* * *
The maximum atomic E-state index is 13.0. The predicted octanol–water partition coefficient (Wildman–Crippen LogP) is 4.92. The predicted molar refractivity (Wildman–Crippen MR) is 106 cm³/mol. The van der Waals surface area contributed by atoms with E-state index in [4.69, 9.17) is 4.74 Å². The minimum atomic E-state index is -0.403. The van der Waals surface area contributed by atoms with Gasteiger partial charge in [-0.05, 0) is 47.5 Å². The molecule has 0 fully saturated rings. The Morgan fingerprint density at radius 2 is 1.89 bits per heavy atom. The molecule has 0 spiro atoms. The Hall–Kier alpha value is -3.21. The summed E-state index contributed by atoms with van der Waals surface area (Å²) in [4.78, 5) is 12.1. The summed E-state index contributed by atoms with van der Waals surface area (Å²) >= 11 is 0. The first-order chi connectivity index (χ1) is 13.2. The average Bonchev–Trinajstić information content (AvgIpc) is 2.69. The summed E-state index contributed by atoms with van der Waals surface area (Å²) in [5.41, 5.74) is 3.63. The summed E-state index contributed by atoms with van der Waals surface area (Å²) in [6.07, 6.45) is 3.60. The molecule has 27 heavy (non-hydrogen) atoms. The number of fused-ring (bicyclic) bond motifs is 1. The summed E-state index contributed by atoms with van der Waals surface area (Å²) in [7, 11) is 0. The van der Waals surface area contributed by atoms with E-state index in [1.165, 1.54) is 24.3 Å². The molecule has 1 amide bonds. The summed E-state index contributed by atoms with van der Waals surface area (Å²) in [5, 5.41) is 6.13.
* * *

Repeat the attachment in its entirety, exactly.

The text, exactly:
The maximum atomic E-state index is 13.0. The predicted octanol–water partition coefficient (Wildman–Crippen LogP) is 4.92. The predicted molar refractivity (Wildman–Crippen MR) is 106 cm³/mol. The van der Waals surface area contributed by atoms with E-state index in [4.69, 9.17) is 4.74 Å². The minimum atomic E-state index is -0.403. The van der Waals surface area contributed by atoms with Gasteiger partial charge in [-0.05, 0) is 47.5 Å². The molecule has 0 fully saturated rings. The Morgan fingerprint density at radius 2 is 1.89 bits per heavy atom. The molecule has 0 spiro atoms. The Hall–Kier alpha value is -3.21. The summed E-state index contributed by atoms with van der Waals surface area (Å²) in [4.78, 5) is 12.1. The summed E-state index contributed by atoms with van der Waals surface area (Å²) >= 11 is 0. The first-order chi connectivity index (χ1) is 13.2. The average Bonchev–Trinajstić information content (AvgIpc) is 2.69. The summed E-state index contributed by atoms with van der Waals surface area (Å²) in [5.41, 5.74) is 3.63. The summed E-state index contributed by atoms with van der Waals surface area (Å²) in [6.07, 6.45) is 3.60. The molecule has 27 heavy (non-hydrogen) atoms. The number of fused-ring (bicyclic) bond motifs is 1. The summed E-state index contributed by atoms with van der Waals surface area (Å²) in [7, 11) is 0. The van der Waals surface area contributed by atoms with E-state index in [1.165, 1.54) is 24.3 Å². The molecule has 1 amide bonds. The summed E-state index contributed by atoms with van der Waals surface area (Å²) in [5, 5.41) is 6.13.